Thursday, September 3, 2009

Corn, but not on the cob or on a stick

Mmmm, fried corn cakes (khao pod tod)! Simple to make (corn, rice flour, seasonings) but so delicious to eat. True Thai Restaurant serves corn cakes with a tart and spicy dipping sauce as an appetizer. Along with satay, True Thai Restaurant serves this street vendor food because when the State Fair is not in town, Minnesota has a chronic shortage of street vendors!

Thailand is no stranger to corn, with almost 2.5 million acres of cornfields. That sounds like a lot, at least until you learn that the state of Minnesota has almost 7.2 million acres of corn.

While Thailand cannot match Minnesota for overall corn production, Thailand is the world's #1 exporter of baby corn. Many people think that baby corn is not corn at all, but it is in fact baby corn. Shortly after corn came to China, someone (I'm guessing a hungry farmer) discovered that baby corn can be eaten.

Most of the corn grown in Thailand is harvested early as baby corn. This permits a third more corn plants to be grown in each field, and more crops each year. The Thai have evolved their own varieties of corn which yield more ears of corn per stalk.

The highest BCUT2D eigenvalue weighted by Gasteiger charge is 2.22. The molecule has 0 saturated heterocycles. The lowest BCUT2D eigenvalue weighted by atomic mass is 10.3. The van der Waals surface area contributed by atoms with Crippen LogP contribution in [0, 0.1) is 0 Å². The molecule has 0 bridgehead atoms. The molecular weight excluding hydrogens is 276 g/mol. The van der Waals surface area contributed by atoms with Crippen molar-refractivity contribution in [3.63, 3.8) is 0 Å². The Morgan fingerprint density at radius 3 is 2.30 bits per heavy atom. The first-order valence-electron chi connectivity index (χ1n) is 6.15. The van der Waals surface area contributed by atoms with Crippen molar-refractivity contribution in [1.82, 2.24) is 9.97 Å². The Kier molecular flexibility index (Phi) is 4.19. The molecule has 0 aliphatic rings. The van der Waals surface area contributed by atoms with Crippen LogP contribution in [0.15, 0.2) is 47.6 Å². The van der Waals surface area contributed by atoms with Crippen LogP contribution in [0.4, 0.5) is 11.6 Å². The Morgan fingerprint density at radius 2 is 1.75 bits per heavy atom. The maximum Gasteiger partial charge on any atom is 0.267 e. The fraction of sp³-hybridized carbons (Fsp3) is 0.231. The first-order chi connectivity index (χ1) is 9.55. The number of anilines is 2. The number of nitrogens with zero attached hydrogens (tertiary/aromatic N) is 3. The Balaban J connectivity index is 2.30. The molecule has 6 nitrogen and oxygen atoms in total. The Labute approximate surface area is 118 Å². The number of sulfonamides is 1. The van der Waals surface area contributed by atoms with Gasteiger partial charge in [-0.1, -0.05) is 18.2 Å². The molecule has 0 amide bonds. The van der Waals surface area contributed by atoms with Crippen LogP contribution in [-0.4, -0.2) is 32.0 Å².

If you like baby corn you will also love True Thai's Wok-fried Crunchy Baby Corn & Snow Peas Supreme. Just tonight Joy, one of our staff, told me, "Anna, I just love American baby corn. In Thailand, it is too hard!"

Because that is very true I did some research. At first I thought it was because Thailand generously exported all our very best baby corn, but then I realized that we what we export is mostly canned baby corn. The baby corn we eat in Thailand is fresh, and has not been soaking in water for weeks or even months before being cooked.

Regular ear corn is also very popular, not just for corn cakes but in many different desserts, including ice cream. My mom used make roasted corn for us. Little Anna's job was to start the fire and make charcoal on which to roast the corn. My mom would remove the corn silk and then wrap the corn back up in its husk, roast it, and then serve it to us with a special salty sauce, there being very little butter in Thailand.

When I moved to the United States I saw many fields of corn in Kentucky where I was going to college. I was so shocked that I called my mom in Thailand to tell her about it!